* * *
King Geoffrey was hardly surprised by the revelations of Sir Hugh’s squire. When the knight had first arrived with the fateful document, the King had ordered those vassals whom he knew to be loyal to prepare their forces for the forty days’ military service that was a mandatory feudal obligation. They should all be nearing the city now, he reasoned, and that gave them at least a little time to outline their deployment on Charter Field.
He took one unmilitary step which he hoped might calm the city’s inhabitants. Wild rumors were circulating; and the people, whose everyday lives might not be affected by the actual events, were nonetheless clearly disturbed. He sought to check this through the influence of the Archbishop, whose presence he requested at court.
Once again, the two friends observed a minimum of formality and fell immediately into serious conversation.
“There should be no reprisals taken on the people of the city,” the King observed. “It is obvious that the rebels want nothing more than to replace me with the Count.”
“You speak as if your armies had already been defeated, my son. Why are you so faint of heart?”
“My Lord Archbishop, I have scarcely one-half the forces Sir Reginald can muster. There is an irresistible logic attached to my conclusion. We can deploy carefully, but barring a miracle, we cannot win. You must use your influence to maintain calm and order.”
“I know the justice of your cause, Geoffrey. Holy Mother Church will do all She can to protect you as you have always protected Her.”
The King smiled. “My ecclesiastical vassals have already fulfilled their feudal obligations by sending troops or a payment substitute. The Church’s support has been a great comfort to me.”
The Archbishop could only say that if the Church relied solely on strength of arms, Her meaning would be inconsequential indeed. “God and His Church will shield you,” he added in an authoritative, soothing tone. The old priest made the sign of the Cross, and the King crossed himself in response. On that comforting note, the conversation ended.
Soon after this, messengers began to arrive announcing the approach of troops led by nobles loyal to Geoffrey. He directed them to pitch camp in the fields east of the city and, when convenient, to send their commanders to him.
He greeted each man as an old friend. When Sir Hugh arrived, the King was visibly moved.
“I am glad to have one such as you with us. I hope that my son will come to know you better; he could have no one better to emulate.”
Sir Hugh replied, “If he learns from his father, sire, he will need no other teacher.”
Geoffrey’s eyes reflected his gratitude. “Is not one generation of foxes enough?” he joked, and then turned to the others. A visual survey revealed that all the principal commanders were there. Calling for their attention, the King got to the point immediately. “My Lords, we have two days before the rebel forces are due at Charter Field. I propose we consider a strategy that will minimize their numerical advantage.”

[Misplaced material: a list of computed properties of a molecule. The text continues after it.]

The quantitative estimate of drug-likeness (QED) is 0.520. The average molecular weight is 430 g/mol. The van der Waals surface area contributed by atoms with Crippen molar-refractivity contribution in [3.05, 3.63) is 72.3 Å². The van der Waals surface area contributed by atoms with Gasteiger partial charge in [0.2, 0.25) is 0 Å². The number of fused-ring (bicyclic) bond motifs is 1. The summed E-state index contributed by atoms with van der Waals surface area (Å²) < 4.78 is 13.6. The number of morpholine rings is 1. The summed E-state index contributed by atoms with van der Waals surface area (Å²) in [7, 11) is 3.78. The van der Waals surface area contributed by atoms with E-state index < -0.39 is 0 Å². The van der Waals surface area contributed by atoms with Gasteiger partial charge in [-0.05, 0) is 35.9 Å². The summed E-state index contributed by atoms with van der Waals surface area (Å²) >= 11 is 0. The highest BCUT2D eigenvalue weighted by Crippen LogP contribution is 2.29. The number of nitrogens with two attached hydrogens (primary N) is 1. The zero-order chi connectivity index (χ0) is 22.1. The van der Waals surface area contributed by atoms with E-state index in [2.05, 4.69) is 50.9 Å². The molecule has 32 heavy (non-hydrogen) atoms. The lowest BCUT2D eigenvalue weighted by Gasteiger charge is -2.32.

For two hours the leaders discussed the probable makeup and deployment of the enemy and the possible counter moves available.
“Count Reginald’s knights will form the center,” the King concluded. “He is a rash politician, but his courage and strength are beyond dispute.”
“We should try to strengthen our flanks and envelop him, then,” one commander suggested.
“There will be considerable risk in that,” said another. “Fitzdale and de Maine have several knights at their command. The count may use this cavalry to strengthen his right and left.”
“In any event, I believe we should make his capture our main objective,” replied the King.
The discussion continued, and it became apparent that each hypothetical move depended not only on their military prowess but also on some strategic blunder by the enemy. They were grim and resigned.
Geoffrey said finally, “The Archbishop will oversee the administration of the Sacraments tomorrow. The men will enter the fight without the burden of fear for their souls.” He again thanked each man for his loyalty and dismissed them with this simple benediction: “This day we few serve honor.”
* * *
By Sunday afternoon, Count Reginald’s formidable army had begun to assemble on the open land at the southern fringe of Charter Field. The force grew to over five thousand, many of whom were heavily armored knights mounted on gigantic steeds, displaying the easily recognized standards of nobility.
Royal scouts reported throughout the day. The only comfort Geoffrey could give his worried Queen was that Sir Reginald’s confidence and swagger occasionally led him to disregard careful planning. “If he relies on brute strength, he will fall into our hands before most of his army can strike a blow,” Geoffrey explained to Queen Catherine. “That is our best hope.”
When morning came, the two opposing forces were facing each other across the deceptive tranquility of Charter Field. The Count had stationed himself in the forefront of his line, as had been expected; but his flanks were well-manned. Geoffrey was to lead the attack on the right flank; the place directly opposite their powerful adversary had gone to Sir Hugh, who seemed to offer the best hope of holding the middle against the first onslaught.
Shields, armor, and weapons glistened in the morning sun and ensigns fluttered above the knights. Only the heavy silence that enveloped the men as they nervously awaited the signal to charge revealed that the festive colors were a deadly pageant.